jump to example.com

Jabsco_Pump1.jpg

Now you can drain toilets or fill a fountain with your drill — and Jabsco’s drill-powered pump. You simply attach the built-in 1/4″ diameter shaft to your portable drill, and pull the trigger. The self-priming pump does the rest. Jabsco’s pump can move 3-1/2 gallons per minute, and it even comes with 3/4″ garden hose adapters.

The drill pump will probably appeal to people looking for a middle ground between a wet/dry vac and a pricey standalone pump. Unlike flimsy prime-it-yourself pumps that cost half as much, Jabsco’s pumps won’t leave you high and dry when you least expect it.

Several distributors mention that a 1/4″ x 40″ dipstick probe is included with the pump to make it easy to drain engine oil through the dipstick tube. Since Jabsco mostly caters to marine and industrial customers, it’s not safe to assume you can use this on your car. You can also forget about pumping gasoline and other flammable liquids with this pump.

Caveats aside, for less than $30 via Amazon you get an excellent, portable pump that can even be cordless, depending on your drill.

Jabsco [Corporate Site]
Street Pricing [Google Products]
Via Amazon [What’s This?]

 

10 Responses to Jabsco Drill-Powered Pump

  1. Jax says:

    No no no no no.

    I had a draper one of these “just in case” and I had to use it this very weekend as my boot filled with water, well this thing needs to spin really fast to get enough siphon going, but if you take it up to full speed for more than a few seconds it overheats and smokes, and going slow is not a option as it doesnt have enough suck to bring the water up hill. I guess if you were pumping DOWN from something it might be okay but otherwise just siphon the old way.

  2. Matthew says:

    I had some brand of these, and just found that I had to use a smaller tube than a garden hose on the upstream end in order to get it to prime itself. It was supposed to be designed for garden hoses, it just didn’t work well with them. But man, these are really wonderful to use generally. I leave my smaller tubing attached permanently to the input and just find a garden hose to use for the output whenever I need it. They really are so much easier to use than one of those shake-it-to-siphon hoses.
    I still wish I had a thing like my dad has, which is a hand crank powered pump when turned one direction and a hand crank started siphon when cranked the other direction. I think Black and Decker used to make them, but I haven’t ever seen one in any stores around here.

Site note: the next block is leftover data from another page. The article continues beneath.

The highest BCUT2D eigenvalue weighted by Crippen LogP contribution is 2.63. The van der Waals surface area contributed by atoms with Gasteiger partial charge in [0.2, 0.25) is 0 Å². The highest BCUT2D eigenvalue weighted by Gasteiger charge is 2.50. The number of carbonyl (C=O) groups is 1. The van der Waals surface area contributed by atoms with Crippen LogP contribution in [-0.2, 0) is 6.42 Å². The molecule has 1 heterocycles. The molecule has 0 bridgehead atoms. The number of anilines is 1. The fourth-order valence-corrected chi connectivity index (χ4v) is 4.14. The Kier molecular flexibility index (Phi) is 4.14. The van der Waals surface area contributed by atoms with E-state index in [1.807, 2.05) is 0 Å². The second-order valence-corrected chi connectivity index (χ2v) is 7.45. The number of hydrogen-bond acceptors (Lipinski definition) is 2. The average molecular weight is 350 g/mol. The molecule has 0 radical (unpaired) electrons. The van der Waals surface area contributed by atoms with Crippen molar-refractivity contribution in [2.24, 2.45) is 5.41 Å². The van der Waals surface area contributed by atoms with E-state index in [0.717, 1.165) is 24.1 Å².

3. Michael says:

    These things are toys for the gullible, they don’t pump any useful volume of liquid and they fail in short order. Avoid these and get a real pump.

  4. TourPro says:

    I’ve got an issue – my basement window is below grade and groundwater sometimes fills the window well.

    I’ve got a permanent solution which involves asphalt, but that’s another story.

    My previous method was a bucket and my wife’s emergency hand bilge pump for her kayak. Fill the 2 1/2 gallon bucket in about a minute.

    I tried the drill pump, but could not get it to ‘self-prime’. I ended up putting the whole thing in the water and still it was darn slow. Faster drill maybe?

  5. Rob says:

    I don’t think any of my drills are rated for 100% duty cycle to run this pump for that long.

  6. Pete Judd says:

    I use one of these to change the oil on the boat. It works, but they don’t last very long,

  7. Fred says:

    I just tossed two Hawk brand drill pumps. Neither one worked out of the box. Took one apart and my expert opinion as an engineer and journeyman hydraulic repairman is that there was no way in hell they would ever work.

    I wish this review had been here before I bought them. At least I can add my three thumbs down to this bad idea.

  8. D. Simpson says:

    I just wasted $12 on one of these “drill pumps”, a Home Plumber brand. It never moved any water, not from the place I needed it, under a mobile home, not from a bucket to the sink and not from a catfood can to a bucket. The only thing that moved was my drill, which began to overheat. I know there are small electric pumps on the market, because my plumber has one from Princess Auto and it works fine. But don’t waste your money on drill pumps.

  9. Dan Patterson says:

    Try a crank ez Drill And Hand pump view at http://WWW.Dbestpump.com
    It works.

Leave a Reply

Your email address will not be published. Required fields are marked *